Ah, the sounds of late spring! Lawnmowers are thrumming, sprinklers are splashing, kids are playing, crickets are chirping, hummingbirds are humming, and chukkars are … chucking. Desert Hills and Horsting’s are bustling with visitors, among them gardeners eager to get growing.
I’m not a gardener, but I recently had occasion to leaf through a catalogue of various plants and garden accessories (if I’m away from home and trying to pass some time I’ll read just about anything that’s handy, up to and including car manuals). As I flipped through the pages of the catalogue I had to chuckle as I came across the phrase “deer-resistant” applied to some of the plants.
I remember mentioning deer-resistant plants to Frank Ritcey, the former WildSafeBC coordinator, during the course of an interview where we touched on urban deer. As soon as I uttered the phrase Frank laughed heartily. “There’s no such thing as ‘deer resistant’ when it comes to plants,” he said frankly (no pun intended). “There are some plants that deer like less than others, but if they’re the only thing available, deer will eat them.”
The catalogue really did make fascinating reading. Every gadget and accessory was described in such a way that made it sound well-nigh indispensable to anyone who was even thinking about gardening, while the plants were all painted in such glowing colours that it seemed all one had to do was pop them in some dirt, stand back, and wait for the cascade of colour or plethora of produce that would immediately occur.
One flower that was conspicuously absent was one of my personal favourites, and one that does very—indeed, amazingly—well here. With nothing better to do than glance at my watch and wonder how much longer I had to wait, I began writing in my head a description of said plant as it might appear in such a catalogue.
“Tired of the winter blahs? Fed up with waiting until the threat of frost is over before filling your beds with colour? Bring an early ray of sunshine to your garden with the cheerful Lion’s Tooth (Taraxacum erythrospermum)! This hardy flower thrives in all soil types, needs little water, and does equally well in full sun, part shade, and full shade, meaning there are no limits to where you can use it!
“Plant them early in the spring to brighten up those barren beds; the Lion’s Tooth blossoms where other flowers fear to tread! The bright-yellow blooms are a magnet for bumblebees, making them a valuable source of pollination, and they close up at night, but open in the first rays of the sun, ready to greet you each morning.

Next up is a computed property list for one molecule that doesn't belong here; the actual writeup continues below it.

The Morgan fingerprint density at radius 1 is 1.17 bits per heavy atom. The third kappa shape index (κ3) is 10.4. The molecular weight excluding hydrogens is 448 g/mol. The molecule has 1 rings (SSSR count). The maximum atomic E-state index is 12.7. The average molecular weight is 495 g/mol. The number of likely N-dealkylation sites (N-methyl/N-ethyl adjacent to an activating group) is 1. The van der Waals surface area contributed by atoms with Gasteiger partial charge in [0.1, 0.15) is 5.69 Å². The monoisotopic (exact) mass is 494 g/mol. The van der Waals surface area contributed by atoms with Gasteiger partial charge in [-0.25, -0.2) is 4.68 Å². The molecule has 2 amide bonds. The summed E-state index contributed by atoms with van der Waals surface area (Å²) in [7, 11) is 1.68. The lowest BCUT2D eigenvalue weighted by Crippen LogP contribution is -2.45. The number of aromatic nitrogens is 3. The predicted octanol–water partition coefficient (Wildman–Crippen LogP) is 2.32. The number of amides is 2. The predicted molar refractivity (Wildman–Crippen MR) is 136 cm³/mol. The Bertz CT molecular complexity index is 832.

“By the time you’re ready to start your summer planting the Lion’s Tooth’s day is nearly done, but almost every part of the plant is edible. From flower to root, the Lion’s Tooth is chock-full of vitamins, minerals, and fibre. Turn it into tea or wine, eat the greens raw or cooked, and try frying the flowers in batter for delicious fritters! It’s a powerhouse plant if ever there was one, and you’ll be able to enjoy it long after it has faded from your garden!”
I don’t know about you, but I suspect that if the Lion’s Tooth—with its wonderful properties, all of which are 100 per cent true—was described thusly and sold in flats of six at a garden centre they would be flying off the shelves. Alas; Taraxacum erythrospermum is better known as the dandelion, and as such is waged war on by gardeners and homeowners everywhere for having the temerity to grow haphazardly in lawns rather than in orderly rows in a garden.
Ah well; as Agatha Christie’s Miss Marple once noted, weeds are just flowers that grow where you don’t want them to. I shall continue to enjoy the mighty Lion’s Tooth for the short time it’s here, admiring its hardiness, tenacity, and the splash of colour it brings to my yard. Just don’t ask me to try dandelion fritters: that’s a step I’m not yet prepared to take.